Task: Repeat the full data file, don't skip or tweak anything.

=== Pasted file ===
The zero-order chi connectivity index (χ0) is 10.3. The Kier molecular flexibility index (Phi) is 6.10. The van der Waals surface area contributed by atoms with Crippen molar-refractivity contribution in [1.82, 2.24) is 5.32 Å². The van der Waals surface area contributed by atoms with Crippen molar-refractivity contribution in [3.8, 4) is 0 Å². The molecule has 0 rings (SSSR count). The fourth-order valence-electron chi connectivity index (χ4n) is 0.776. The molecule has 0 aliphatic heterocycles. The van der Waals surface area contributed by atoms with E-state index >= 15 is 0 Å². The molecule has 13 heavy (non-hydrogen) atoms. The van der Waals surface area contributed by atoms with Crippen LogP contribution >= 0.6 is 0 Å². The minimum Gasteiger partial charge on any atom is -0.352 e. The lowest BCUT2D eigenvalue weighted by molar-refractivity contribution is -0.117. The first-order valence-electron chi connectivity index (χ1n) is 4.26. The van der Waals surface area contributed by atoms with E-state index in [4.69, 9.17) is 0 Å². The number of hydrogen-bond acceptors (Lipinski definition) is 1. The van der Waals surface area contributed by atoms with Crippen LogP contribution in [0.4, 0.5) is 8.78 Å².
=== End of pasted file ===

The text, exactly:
The zero-order chi connectivity index (χ0) is 10.3. The Kier molecular flexibility index (Phi) is 6.10. The van der Waals surface area contributed by atoms with Crippen molar-refractivity contribution in [1.82, 2.24) is 5.32 Å². The van der Waals surface area contributed by atoms with Crippen molar-refractivity contribution in [3.8, 4) is 0 Å². The molecule has 0 rings (SSSR count). The fourth-order valence-electron chi connectivity index (χ4n) is 0.776. The molecule has 0 aliphatic heterocycles. The van der Waals surface area contributed by atoms with E-state index >= 15 is 0 Å². The molecule has 13 heavy (non-hydrogen) atoms. The van der Waals surface area contributed by atoms with Crippen LogP contribution >= 0.6 is 0 Å². The minimum Gasteiger partial charge on any atom is -0.352 e. The lowest BCUT2D eigenvalue weighted by molar-refractivity contribution is -0.117. The first-order valence-electron chi connectivity index (χ1n) is 4.26. The van der Waals surface area contributed by atoms with E-state index in [4.69, 9.17) is 0 Å². The number of hydrogen-bond acceptors (Lipinski definition) is 1. The van der Waals surface area contributed by atoms with Crippen LogP contribution in [0.4, 0.5) is 8.78 Å².